“The frequency of these heavy rain events is projected to go up,” said Dr. McBean. “It is in the direction of what we expect to unfortunately get worse. As the climate warms, there will be more of these heavy deluges.”
Haiti's earth quake, Europe's snow and ice paralysis, Queensland's devastating floods, Pakistan's overflowing rivers and displaced millions (just today, Brazilians face a river out of control creating mudslides and displacing thousands)...and the list continues to grow of dramatic illustrations of the inscrutable power of "natural eruptions" leaving millions of people homeless, emotionally devastated and politically adrift.
And while the plethora of well-intentioned NGO's like the Red Cross, Medecins sans Frontiers, USC, Red Crescent, and many others generate millions, even billions, in aid, there is a glaring and growing frustration among the victims of these disasters that reveals an inordinate amount of obstruction to the flow of aid.
Just yesterday, the former Governor General of Canada, Michaele Jean, now the U.N envoy to her homeland Haiti, was heard giving voice to the frustration that not enough is being done soon enough.
And while the climate scientists provide hints of explanations, there are real people everywhere being displaced, being uprooted and cast out into the streets and onto the land, wherever they can find shelter, food and medical treatment.
And we continue our honourable if mediocre, piecemeal, and unco-ordinated efforts to rehabilitate these people.
Why are the people of the world either unwilling or unable to generate more substantial and better co-ordinated and better funded relief efforts in these somewhat predictable, repeatable natural disasters?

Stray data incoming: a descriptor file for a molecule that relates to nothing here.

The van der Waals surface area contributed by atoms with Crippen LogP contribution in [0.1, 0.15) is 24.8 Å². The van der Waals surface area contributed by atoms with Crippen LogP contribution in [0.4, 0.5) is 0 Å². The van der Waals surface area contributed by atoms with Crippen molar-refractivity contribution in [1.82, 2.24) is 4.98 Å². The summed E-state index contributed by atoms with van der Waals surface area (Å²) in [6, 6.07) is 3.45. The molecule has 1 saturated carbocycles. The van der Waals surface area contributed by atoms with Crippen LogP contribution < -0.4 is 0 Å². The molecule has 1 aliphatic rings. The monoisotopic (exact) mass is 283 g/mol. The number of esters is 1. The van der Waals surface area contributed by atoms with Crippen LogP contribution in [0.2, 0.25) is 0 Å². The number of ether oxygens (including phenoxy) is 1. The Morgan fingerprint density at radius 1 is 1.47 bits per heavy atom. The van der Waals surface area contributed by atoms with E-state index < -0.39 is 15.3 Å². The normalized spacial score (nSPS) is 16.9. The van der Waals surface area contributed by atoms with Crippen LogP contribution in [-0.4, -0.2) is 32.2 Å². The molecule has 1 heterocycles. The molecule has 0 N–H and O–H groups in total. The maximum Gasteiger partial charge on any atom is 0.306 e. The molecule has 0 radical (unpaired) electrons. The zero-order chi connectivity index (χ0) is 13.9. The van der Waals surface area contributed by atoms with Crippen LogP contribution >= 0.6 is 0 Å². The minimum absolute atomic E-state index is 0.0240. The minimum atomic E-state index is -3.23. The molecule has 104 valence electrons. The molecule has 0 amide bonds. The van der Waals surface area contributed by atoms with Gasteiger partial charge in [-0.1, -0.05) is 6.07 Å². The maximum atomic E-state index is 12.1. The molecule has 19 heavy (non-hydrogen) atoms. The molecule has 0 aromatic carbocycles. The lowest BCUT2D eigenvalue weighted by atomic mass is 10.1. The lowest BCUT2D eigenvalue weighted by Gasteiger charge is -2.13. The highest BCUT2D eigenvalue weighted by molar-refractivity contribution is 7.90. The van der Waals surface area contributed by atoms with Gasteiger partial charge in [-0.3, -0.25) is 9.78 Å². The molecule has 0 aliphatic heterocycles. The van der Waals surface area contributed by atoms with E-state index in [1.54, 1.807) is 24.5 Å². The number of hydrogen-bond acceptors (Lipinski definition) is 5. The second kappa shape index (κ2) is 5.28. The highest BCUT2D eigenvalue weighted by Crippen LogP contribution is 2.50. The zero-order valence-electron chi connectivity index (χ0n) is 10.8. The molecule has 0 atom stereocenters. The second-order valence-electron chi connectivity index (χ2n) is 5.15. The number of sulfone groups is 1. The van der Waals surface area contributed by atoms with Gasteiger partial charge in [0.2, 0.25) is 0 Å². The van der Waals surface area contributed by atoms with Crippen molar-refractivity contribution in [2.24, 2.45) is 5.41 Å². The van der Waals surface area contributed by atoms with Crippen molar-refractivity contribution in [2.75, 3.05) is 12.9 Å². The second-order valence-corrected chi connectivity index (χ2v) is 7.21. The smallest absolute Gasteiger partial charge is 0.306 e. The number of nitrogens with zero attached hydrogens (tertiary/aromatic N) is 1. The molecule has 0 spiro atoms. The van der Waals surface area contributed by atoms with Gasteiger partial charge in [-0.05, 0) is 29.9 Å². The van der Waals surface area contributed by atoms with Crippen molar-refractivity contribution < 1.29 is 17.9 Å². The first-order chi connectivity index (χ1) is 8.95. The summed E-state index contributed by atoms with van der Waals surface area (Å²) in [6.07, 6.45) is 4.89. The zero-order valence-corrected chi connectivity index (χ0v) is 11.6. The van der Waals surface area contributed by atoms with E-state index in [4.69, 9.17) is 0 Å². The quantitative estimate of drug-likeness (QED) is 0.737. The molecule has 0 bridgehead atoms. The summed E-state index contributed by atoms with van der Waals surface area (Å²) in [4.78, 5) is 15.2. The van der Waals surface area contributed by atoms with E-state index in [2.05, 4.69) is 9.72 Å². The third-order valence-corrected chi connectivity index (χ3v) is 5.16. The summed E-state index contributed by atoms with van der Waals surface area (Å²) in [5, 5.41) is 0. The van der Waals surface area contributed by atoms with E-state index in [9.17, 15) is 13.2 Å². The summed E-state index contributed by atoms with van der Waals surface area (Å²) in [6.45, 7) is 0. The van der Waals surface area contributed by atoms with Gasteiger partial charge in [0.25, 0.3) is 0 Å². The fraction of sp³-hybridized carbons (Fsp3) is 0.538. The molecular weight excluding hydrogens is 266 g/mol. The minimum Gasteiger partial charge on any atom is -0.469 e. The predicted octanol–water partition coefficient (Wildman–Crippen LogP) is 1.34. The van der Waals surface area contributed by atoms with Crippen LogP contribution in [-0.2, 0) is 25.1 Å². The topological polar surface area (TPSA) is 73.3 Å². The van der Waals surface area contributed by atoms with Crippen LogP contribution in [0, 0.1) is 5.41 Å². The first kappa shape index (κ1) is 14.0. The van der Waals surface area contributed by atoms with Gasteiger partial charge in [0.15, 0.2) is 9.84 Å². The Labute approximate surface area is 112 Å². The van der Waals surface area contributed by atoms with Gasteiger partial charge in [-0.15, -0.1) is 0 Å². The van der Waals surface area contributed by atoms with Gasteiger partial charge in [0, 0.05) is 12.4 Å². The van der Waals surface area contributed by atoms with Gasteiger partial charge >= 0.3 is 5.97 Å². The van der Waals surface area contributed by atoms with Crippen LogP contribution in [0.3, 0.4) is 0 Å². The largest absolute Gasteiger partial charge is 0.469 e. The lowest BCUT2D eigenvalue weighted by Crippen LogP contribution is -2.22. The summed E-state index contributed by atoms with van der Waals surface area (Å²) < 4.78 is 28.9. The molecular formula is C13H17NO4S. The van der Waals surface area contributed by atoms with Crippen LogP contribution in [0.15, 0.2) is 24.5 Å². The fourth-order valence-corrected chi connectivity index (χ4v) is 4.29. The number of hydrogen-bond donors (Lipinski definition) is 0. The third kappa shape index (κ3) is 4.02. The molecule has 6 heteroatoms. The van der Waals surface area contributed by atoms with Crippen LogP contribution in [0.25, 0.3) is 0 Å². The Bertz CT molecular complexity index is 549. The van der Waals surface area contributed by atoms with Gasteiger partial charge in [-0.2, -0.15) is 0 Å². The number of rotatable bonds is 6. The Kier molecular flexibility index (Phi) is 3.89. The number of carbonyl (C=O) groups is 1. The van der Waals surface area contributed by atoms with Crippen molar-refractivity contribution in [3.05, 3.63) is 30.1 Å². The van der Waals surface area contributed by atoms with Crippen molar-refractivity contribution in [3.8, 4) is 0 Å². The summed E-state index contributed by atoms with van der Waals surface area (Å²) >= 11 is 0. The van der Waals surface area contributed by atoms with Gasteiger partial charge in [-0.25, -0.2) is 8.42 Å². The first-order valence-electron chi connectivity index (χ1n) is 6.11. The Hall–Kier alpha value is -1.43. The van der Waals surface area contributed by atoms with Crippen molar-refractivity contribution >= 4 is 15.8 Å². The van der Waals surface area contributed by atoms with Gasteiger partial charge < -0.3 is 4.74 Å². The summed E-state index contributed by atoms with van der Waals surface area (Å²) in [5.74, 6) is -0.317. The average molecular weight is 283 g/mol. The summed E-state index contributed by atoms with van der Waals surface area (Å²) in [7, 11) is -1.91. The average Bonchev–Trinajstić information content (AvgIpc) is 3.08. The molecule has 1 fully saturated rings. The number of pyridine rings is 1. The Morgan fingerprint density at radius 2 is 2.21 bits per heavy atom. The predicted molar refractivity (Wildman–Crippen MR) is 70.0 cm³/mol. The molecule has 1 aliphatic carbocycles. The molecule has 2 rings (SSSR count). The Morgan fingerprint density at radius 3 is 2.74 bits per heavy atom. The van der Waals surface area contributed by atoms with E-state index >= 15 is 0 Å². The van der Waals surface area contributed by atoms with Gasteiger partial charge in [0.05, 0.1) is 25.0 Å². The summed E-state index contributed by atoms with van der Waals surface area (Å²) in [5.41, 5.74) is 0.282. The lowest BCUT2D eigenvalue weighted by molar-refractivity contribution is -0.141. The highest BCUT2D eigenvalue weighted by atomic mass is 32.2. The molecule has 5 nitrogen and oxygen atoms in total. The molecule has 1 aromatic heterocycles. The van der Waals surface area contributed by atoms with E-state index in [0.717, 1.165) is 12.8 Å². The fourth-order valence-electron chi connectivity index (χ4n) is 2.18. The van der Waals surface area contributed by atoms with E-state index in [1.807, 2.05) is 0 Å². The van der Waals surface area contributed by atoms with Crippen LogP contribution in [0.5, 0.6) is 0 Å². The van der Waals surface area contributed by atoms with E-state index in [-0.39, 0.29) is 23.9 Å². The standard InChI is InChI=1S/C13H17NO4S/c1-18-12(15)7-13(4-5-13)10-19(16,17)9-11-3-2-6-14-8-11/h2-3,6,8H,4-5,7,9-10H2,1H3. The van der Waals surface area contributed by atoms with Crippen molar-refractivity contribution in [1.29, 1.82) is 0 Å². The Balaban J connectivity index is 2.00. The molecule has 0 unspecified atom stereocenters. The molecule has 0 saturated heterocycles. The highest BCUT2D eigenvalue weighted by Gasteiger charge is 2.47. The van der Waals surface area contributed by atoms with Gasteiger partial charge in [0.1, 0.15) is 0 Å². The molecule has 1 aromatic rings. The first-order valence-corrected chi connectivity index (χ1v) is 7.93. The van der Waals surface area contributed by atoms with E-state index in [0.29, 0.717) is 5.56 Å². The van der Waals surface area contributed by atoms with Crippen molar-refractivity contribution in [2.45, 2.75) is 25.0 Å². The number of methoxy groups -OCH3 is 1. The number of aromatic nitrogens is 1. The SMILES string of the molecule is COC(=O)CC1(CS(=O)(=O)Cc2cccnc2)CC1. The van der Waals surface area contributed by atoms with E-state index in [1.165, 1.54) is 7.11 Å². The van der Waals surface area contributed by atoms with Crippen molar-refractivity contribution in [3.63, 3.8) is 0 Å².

Isn't it interesting that when the banks are threatened with default, mostly through their own greed and lobbied deregulation, governments seem to find money for their bail-out. And, at least in the eonomic crisis of 2008-9, there appeared to be something of a co-ordinated global response.
And yet, we continue to find and fund band-aids for the human disasters, not generated directly by the people whose lives are most disrupted, although perhaps there is a common global phenomenon of carbon dioxide that exacerbates these disasters. And even to that specific issue, we are not finding political agreement among the major contributors, leaving countries like Canada quite willing and able to take the "low road" while waiting for their "big sisters" like the U.S., China and India to get on board.
What will it finally take to bring natural disasters into the agenda of the political institutions, co-ordinated by an invigorated, substantially funded and unequivocally supported United Nations? Could this be the new frontier for the generation of global political will and the accompanying budgets, leadership and co-ordinated efforts?